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WASC report grants a six-year accreditation to SCHS

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A recent report on May 9, 2018, by the Western Association of Schools and Colleges (WASC) confirmed SCHS is approved for accreditation for the next six years, through 2024, with visitation at the three-year mark.

“Fundamentally, WASC Accreditation means your diploma counts….that colleges can trust our transcripts,” Principal Gregory Shelby said.

During the process for accreditation, the school conducts a self-study to pick out ineffective areas, and crafts an action plan to improve those specific areas.

For example, one major change since SCHS’s previous accreditation is the expansion of AP Equity, or the effort to offer more AP classes to students.

Furthermore, a visit is required to approve the self-study and action plan. The WASC Visiting Committee, which acts as a delegate for WASC, includes seven educators from different schools to analyze the self-study and action plan, and, based on their report, WASC determines the years of accreditation.

A student’s diploma is still valid with a shorter accreditation, but for full accreditation, which is necessary for its corresponding action plan, another self-study is required and the timeline for the action plan would be pushed back. However, a full accreditation means the steps toward the six-year action plan for SCHS can begin immediately.

School culture is one of SCHS’s areas of strength, according to the WASC report. The WASC Visiting Committee gauge’s school character by discussing with individuals as well as groups of students, looking at the healthy kids’ survey and analyzing the school’s activities, such as the walkout for Marjory Stoneman Douglas High School that occurred during its visit.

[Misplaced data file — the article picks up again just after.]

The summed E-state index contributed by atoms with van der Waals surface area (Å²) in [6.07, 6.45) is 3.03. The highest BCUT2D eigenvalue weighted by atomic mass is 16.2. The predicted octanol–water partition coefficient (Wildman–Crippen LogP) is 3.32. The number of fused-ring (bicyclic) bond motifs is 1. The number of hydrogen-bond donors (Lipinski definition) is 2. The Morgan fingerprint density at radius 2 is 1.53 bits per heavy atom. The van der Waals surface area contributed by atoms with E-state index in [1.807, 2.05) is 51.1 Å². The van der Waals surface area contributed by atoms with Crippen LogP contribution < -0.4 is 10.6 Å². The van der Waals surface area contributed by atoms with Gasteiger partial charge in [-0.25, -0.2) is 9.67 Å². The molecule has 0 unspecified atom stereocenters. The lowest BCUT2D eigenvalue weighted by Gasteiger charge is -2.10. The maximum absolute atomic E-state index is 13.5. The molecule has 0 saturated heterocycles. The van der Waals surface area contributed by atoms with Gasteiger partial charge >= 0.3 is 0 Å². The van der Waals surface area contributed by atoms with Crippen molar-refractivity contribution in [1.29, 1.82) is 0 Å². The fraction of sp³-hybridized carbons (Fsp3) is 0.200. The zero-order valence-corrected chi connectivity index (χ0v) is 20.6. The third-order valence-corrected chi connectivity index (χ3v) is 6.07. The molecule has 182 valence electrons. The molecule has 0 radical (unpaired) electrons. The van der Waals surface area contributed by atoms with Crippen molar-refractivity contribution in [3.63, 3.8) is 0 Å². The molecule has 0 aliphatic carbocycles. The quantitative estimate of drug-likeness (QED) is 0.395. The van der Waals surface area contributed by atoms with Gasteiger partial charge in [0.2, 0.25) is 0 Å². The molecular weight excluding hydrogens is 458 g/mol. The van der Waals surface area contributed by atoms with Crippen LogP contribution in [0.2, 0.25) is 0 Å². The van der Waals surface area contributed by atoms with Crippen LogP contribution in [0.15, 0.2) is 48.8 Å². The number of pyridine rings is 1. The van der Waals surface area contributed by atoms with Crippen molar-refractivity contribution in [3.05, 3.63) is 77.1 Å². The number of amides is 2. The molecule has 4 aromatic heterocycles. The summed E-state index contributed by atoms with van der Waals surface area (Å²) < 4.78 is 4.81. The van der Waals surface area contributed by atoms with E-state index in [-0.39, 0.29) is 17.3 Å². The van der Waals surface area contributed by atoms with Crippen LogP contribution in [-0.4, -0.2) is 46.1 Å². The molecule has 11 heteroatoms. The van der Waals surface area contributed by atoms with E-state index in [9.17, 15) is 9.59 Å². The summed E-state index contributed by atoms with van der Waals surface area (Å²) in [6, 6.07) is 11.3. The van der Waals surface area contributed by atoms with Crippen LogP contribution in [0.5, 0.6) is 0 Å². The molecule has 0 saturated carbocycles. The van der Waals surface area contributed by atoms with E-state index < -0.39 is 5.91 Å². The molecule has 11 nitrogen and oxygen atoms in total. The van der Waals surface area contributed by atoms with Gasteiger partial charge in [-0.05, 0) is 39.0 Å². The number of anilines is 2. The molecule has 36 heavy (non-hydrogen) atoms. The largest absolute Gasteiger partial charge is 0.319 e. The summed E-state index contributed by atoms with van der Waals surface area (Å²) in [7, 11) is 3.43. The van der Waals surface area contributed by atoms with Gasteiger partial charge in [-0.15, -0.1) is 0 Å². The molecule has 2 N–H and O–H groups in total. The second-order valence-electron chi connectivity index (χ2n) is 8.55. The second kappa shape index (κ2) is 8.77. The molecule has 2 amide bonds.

Shelby stated that the main concern is departmental communication, or teacher and staff collaboration.

“We have a lot of truly fantastic educators, but we don’t necessarily have a lot of great ways for them to share their practice with each other,” Shelby said.

This means teachers of the same course should be consistently meeting to review their curriculum, common assessments and self-conducted data in order to find out how effective their work is for students.

Research to identify the best collaborative model will start next year, and full implementation will begin the following year.

Overall, the three main goals for improvement are to increase school communication between teachers, parents and students, improve student’s education through collaboration within the same course and provide more opportunities for students through AP equity.

“The one thing about schools, if you ever think you’re good enough, you’re not. Good schools are marked by constant improvement,” Shelby said.

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WASC report grants a six-year accreditation to SCHS